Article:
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Clayton Haslop

When a Dot Means Naught

March 24, 2009 at 8:16 PM

An interesting question came my way a couple days ago.  One of my faithful asked me, "so, what IS the deal with dots over notes? I have a couple editions of Bach that have many staccato indications over notes, yet in recordings I don’t hear any evidence of them."

This is a good question, really, and there is no simple answer. 

You see, articulation marks were virtually unseen in musical manuscripts before the mid-18th century.  Even in the 19th they were a something of a rarity in the manuscripts of many composers. 

It’s not that performers didn’t play staccato, the technique was well known, it was just that it was left up to the discretion of the performer when and where to do so.

However, as amateurism began to flourish in the 18th and 19th centuries, folks wanted to have more direction in manners of interpretation.  And publishers of music were only too happy to oblige; hence editions.

Problem was, they didn’t always agree with one another as to what such things as a ‘dot’ over a note meant.  Nor did many composers as they began adding them to their manuscripts.

Today we generally say that a dot over a note shortens the duration of sound by half it’s specified value – the remaining value taken up with silence.

And for much common practice of the 18th-20th century this works as a decent rule of thumb.  But certainly not always.

In the music of Brahms, the master used dots over notes to indicate emphasis, rather than staccato.  I myself was not aware of this until I brought the Brahms D Minor Sonata to play for Milstein in my early 20s.  In the second theme of the first movement there is a great example of Brahms using the dot this way.

But getting back to Bach, and baroque music in general.  Here I would take anything you see in most editions – urtext editions less so – with a grain of salt. 

When I asked Milstein about some of his slurrings in Bach that didn’t match Bach manuscripts he said, ‘well, I think I’m a better violinist than Bach, and besides, Bach was an improviser.  He would not have done the same things every time.’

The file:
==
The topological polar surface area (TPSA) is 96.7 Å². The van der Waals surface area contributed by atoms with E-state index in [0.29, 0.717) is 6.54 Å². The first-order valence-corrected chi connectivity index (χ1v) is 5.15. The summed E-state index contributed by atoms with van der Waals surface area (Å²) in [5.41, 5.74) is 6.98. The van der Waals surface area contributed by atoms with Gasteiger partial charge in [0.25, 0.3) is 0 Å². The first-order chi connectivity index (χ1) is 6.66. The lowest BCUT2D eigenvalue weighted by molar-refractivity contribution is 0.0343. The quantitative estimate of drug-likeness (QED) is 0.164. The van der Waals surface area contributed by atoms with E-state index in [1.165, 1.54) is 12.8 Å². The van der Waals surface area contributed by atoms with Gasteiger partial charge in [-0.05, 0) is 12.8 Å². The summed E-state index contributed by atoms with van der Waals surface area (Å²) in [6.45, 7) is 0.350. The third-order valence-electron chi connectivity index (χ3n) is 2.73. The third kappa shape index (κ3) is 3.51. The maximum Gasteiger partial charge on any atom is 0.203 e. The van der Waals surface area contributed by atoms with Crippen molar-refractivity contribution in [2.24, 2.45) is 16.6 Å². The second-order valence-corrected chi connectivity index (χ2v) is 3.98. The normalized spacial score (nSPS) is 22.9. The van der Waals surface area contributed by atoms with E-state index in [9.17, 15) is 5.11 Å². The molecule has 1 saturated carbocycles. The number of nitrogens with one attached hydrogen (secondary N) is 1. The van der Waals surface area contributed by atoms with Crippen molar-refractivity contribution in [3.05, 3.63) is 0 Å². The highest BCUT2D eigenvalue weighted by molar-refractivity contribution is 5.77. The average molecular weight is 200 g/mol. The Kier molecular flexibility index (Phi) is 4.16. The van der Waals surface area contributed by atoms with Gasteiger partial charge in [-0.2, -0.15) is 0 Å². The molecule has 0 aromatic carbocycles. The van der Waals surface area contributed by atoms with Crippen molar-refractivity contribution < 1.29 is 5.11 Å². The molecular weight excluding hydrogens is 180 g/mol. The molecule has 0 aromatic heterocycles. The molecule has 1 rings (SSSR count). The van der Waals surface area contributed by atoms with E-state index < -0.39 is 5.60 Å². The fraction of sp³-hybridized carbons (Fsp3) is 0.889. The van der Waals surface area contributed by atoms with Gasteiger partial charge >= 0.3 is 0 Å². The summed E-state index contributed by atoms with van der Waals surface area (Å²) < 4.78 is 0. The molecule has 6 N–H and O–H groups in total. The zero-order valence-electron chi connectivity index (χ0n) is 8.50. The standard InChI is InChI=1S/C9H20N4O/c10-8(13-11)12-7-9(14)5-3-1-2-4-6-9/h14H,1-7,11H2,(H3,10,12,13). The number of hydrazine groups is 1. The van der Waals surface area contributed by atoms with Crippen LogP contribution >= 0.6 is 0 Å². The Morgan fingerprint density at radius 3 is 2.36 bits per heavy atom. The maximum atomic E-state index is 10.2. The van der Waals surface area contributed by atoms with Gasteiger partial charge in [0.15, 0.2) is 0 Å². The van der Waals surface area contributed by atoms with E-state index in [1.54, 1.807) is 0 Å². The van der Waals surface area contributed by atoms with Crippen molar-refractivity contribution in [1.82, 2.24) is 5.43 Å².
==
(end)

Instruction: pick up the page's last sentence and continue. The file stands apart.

End of discussion.

This reminds me of an interview I saw on DVD last night with famed film director, Howard Hawk.  He said that he would play with scenes until they just ‘"work for me."’  So there wasn’t any set formula for his creative process, other than being true to some deeply felt, non-quantifiable aesthetic sense within himself.

This must be true of music making.

For a while 'period practice’ specialists used to criticize Fritz Kreisler for his interpretations of early music.  Yet today you hear period performances that are all over the map.  There is, and never was the kind of a set formula for the performance of music.

If there was, it would be a dead, wooden thing for sure.

And it’s not that I think everyone should turn a blind eye to musical scholarship.  In fact for some this kind of exercise stimulates and enriches creativity.  It’s just that one must not mistake ‘knowledge’ for ‘meaning’, if you know what I mean.

So the bottom line is this.  If your Bach E Major Preludio wants to come off the string now and then, let it.  If not, enjoy playing ‘a la corda’ from top to bottom.

All the best,
Clayton Haslop


From David Tseng
Posted on March 25, 2009 at 4:32 PM

We often read some music critic writes, "so-and-so's interpretation of that music is not authentic." My attitude is: I want to hear what I like to hear and don't care whether it is authentic or not authentic.

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